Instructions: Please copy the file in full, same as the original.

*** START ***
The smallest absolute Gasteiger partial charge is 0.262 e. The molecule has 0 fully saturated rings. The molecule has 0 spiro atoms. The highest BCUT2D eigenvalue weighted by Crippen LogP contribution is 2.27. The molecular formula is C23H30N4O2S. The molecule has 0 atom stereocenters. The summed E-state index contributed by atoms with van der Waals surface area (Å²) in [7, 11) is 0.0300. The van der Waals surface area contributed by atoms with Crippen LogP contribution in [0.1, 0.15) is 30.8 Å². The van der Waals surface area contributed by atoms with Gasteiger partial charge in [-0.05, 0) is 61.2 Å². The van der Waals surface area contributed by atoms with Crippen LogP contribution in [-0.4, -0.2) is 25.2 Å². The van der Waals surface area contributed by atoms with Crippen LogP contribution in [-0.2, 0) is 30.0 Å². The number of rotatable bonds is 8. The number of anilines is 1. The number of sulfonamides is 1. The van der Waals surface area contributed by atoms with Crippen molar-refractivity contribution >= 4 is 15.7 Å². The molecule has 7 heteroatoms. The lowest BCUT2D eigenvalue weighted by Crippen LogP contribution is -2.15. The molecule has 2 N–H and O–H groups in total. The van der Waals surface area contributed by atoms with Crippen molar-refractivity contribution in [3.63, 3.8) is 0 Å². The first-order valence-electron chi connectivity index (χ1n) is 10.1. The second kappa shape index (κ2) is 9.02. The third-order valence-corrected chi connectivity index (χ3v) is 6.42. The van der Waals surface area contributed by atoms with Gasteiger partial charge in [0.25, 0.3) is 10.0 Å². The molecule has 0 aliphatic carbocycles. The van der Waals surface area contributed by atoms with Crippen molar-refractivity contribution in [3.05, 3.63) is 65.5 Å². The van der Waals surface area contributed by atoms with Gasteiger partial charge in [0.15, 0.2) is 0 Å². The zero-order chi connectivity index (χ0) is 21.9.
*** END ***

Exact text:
The smallest absolute Gasteiger partial charge is 0.262 e. The molecule has 0 fully saturated rings. The molecule has 0 spiro atoms. The highest BCUT2D eigenvalue weighted by Crippen LogP contribution is 2.27. The molecular formula is C23H30N4O2S. The molecule has 0 atom stereocenters. The summed E-state index contributed by atoms with van der Waals surface area (Å²) in [7, 11) is 0.0300. The van der Waals surface area contributed by atoms with Crippen LogP contribution in [0.1, 0.15) is 30.8 Å². The van der Waals surface area contributed by atoms with Gasteiger partial charge in [-0.05, 0) is 61.2 Å². The van der Waals surface area contributed by atoms with Crippen LogP contribution in [-0.4, -0.2) is 25.2 Å². The van der Waals surface area contributed by atoms with Crippen LogP contribution in [-0.2, 0) is 30.0 Å². The number of rotatable bonds is 8. The number of anilines is 1. The number of sulfonamides is 1. The van der Waals surface area contributed by atoms with Crippen molar-refractivity contribution >= 4 is 15.7 Å². The molecule has 7 heteroatoms. The lowest BCUT2D eigenvalue weighted by Crippen LogP contribution is -2.15. The molecule has 2 N–H and O–H groups in total. The van der Waals surface area contributed by atoms with Crippen molar-refractivity contribution in [3.63, 3.8) is 0 Å². The first-order valence-electron chi connectivity index (χ1n) is 10.1. The second kappa shape index (κ2) is 9.02. The third-order valence-corrected chi connectivity index (χ3v) is 6.42. The van der Waals surface area contributed by atoms with Gasteiger partial charge in [0.25, 0.3) is 10.0 Å². The molecule has 0 aliphatic carbocycles. The van der Waals surface area contributed by atoms with Crippen molar-refractivity contribution in [3.05, 3.63) is 65.5 Å². The van der Waals surface area contributed by atoms with Gasteiger partial charge in [0.15, 0.2) is 0 Å². The zero-order chi connectivity index (χ0) is 21.9.